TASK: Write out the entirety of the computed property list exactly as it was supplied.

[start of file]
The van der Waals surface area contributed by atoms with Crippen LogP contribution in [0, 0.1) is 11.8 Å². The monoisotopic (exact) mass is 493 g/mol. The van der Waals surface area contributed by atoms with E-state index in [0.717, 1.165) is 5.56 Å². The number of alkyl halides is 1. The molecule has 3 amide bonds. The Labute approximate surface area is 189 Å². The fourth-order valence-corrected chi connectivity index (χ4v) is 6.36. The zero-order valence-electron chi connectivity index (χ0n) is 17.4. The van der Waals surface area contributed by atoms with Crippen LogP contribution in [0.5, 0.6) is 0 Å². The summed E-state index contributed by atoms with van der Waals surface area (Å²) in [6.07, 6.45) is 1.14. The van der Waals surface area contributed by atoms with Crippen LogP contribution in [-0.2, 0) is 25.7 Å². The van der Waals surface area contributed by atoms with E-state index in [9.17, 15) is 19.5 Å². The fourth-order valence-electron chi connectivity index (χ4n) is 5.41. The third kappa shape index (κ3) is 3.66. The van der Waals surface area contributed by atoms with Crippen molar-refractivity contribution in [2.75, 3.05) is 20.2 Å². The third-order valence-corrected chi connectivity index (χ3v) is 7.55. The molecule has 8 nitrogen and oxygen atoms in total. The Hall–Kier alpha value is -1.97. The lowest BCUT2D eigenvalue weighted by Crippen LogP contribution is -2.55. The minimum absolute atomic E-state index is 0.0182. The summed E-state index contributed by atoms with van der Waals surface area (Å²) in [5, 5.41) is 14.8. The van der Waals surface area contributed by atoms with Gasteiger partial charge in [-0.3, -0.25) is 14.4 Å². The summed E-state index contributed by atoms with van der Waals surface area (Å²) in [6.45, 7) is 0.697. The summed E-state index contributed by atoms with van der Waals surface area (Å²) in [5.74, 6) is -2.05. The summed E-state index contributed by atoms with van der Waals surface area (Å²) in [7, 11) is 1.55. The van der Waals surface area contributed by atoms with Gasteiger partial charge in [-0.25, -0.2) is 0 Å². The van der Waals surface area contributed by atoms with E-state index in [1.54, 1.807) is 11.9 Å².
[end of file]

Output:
The van der Waals surface area contributed by atoms with Crippen LogP contribution in [0, 0.1) is 11.8 Å². The monoisotopic (exact) mass is 493 g/mol. The van der Waals surface area contributed by atoms with E-state index in [0.717, 1.165) is 5.56 Å². The number of alkyl halides is 1. The molecule has 3 amide bonds. The Labute approximate surface area is 189 Å². The fourth-order valence-corrected chi connectivity index (χ4v) is 6.36. The zero-order valence-electron chi connectivity index (χ0n) is 17.4. The van der Waals surface area contributed by atoms with Crippen LogP contribution in [0.5, 0.6) is 0 Å². The summed E-state index contributed by atoms with van der Waals surface area (Å²) in [6.07, 6.45) is 1.14. The van der Waals surface area contributed by atoms with Crippen LogP contribution in [-0.2, 0) is 25.7 Å². The van der Waals surface area contributed by atoms with E-state index in [9.17, 15) is 19.5 Å². The fourth-order valence-electron chi connectivity index (χ4n) is 5.41. The third kappa shape index (κ3) is 3.66. The van der Waals surface area contributed by atoms with Crippen molar-refractivity contribution in [2.75, 3.05) is 20.2 Å². The third-order valence-corrected chi connectivity index (χ3v) is 7.55. The molecule has 8 nitrogen and oxygen atoms in total. The Hall–Kier alpha value is -1.97. The lowest BCUT2D eigenvalue weighted by Crippen LogP contribution is -2.55. The minimum absolute atomic E-state index is 0.0182. The summed E-state index contributed by atoms with van der Waals surface area (Å²) in [5, 5.41) is 14.8. The van der Waals surface area contributed by atoms with Gasteiger partial charge in [-0.3, -0.25) is 14.4 Å². The summed E-state index contributed by atoms with van der Waals surface area (Å²) in [6.45, 7) is 0.697. The summed E-state index contributed by atoms with van der Waals surface area (Å²) in [5.74, 6) is -2.05. The summed E-state index contributed by atoms with van der Waals surface area (Å²) in [7, 11) is 1.55. The van der Waals surface area contributed by atoms with Gasteiger partial charge in [-0.25, -0.2) is 0 Å². The van der Waals surface area contributed by atoms with E-state index in [1.54, 1.807) is 11.9 Å².